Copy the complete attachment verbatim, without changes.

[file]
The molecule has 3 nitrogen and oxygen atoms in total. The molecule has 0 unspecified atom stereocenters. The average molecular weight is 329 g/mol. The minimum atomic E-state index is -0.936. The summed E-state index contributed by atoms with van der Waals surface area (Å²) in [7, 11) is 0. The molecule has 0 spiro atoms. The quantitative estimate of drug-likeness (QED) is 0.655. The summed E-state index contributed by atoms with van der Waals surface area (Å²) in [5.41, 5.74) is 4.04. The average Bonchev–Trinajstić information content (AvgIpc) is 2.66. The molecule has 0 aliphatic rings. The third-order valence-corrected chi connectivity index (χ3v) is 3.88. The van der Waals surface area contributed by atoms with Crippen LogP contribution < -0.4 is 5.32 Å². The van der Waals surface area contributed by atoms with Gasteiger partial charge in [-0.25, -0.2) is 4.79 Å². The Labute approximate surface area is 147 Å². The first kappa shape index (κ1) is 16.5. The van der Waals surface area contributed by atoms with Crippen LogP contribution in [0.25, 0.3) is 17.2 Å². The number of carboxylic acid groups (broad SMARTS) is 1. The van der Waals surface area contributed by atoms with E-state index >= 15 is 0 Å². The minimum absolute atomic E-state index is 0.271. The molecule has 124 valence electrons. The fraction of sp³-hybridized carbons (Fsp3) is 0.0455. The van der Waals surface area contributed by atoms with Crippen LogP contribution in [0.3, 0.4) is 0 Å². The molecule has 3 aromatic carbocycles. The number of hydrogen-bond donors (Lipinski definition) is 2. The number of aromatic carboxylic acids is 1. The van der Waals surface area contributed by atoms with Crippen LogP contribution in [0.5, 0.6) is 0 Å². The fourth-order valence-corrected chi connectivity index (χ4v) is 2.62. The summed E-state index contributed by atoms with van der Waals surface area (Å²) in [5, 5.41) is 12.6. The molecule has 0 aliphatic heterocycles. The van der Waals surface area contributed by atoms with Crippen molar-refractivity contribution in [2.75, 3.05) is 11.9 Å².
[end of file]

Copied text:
The molecule has 3 nitrogen and oxygen atoms in total. The molecule has 0 unspecified atom stereocenters. The average molecular weight is 329 g/mol. The minimum atomic E-state index is -0.936. The summed E-state index contributed by atoms with van der Waals surface area (Å²) in [7, 11) is 0. The molecule has 0 spiro atoms. The quantitative estimate of drug-likeness (QED) is 0.655. The summed E-state index contributed by atoms with van der Waals surface area (Å²) in [5.41, 5.74) is 4.04. The average Bonchev–Trinajstić information content (AvgIpc) is 2.66. The molecule has 0 aliphatic rings. The third-order valence-corrected chi connectivity index (χ3v) is 3.88. The van der Waals surface area contributed by atoms with Crippen LogP contribution < -0.4 is 5.32 Å². The van der Waals surface area contributed by atoms with Gasteiger partial charge in [-0.25, -0.2) is 4.79 Å². The Labute approximate surface area is 147 Å². The first kappa shape index (κ1) is 16.5. The van der Waals surface area contributed by atoms with Crippen LogP contribution in [0.25, 0.3) is 17.2 Å². The number of carboxylic acid groups (broad SMARTS) is 1. The van der Waals surface area contributed by atoms with E-state index >= 15 is 0 Å². The minimum absolute atomic E-state index is 0.271. The molecule has 124 valence electrons. The fraction of sp³-hybridized carbons (Fsp3) is 0.0455. The van der Waals surface area contributed by atoms with Crippen LogP contribution in [0.3, 0.4) is 0 Å². The molecule has 3 aromatic carbocycles. The number of hydrogen-bond donors (Lipinski definition) is 2. The number of aromatic carboxylic acids is 1. The van der Waals surface area contributed by atoms with Crippen LogP contribution in [0.5, 0.6) is 0 Å². The fourth-order valence-corrected chi connectivity index (χ4v) is 2.62. The summed E-state index contributed by atoms with van der Waals surface area (Å²) in [5, 5.41) is 12.6. The molecule has 0 aliphatic heterocycles. The van der Waals surface area contributed by atoms with Crippen molar-refractivity contribution in [2.75, 3.05) is 11.9 Å².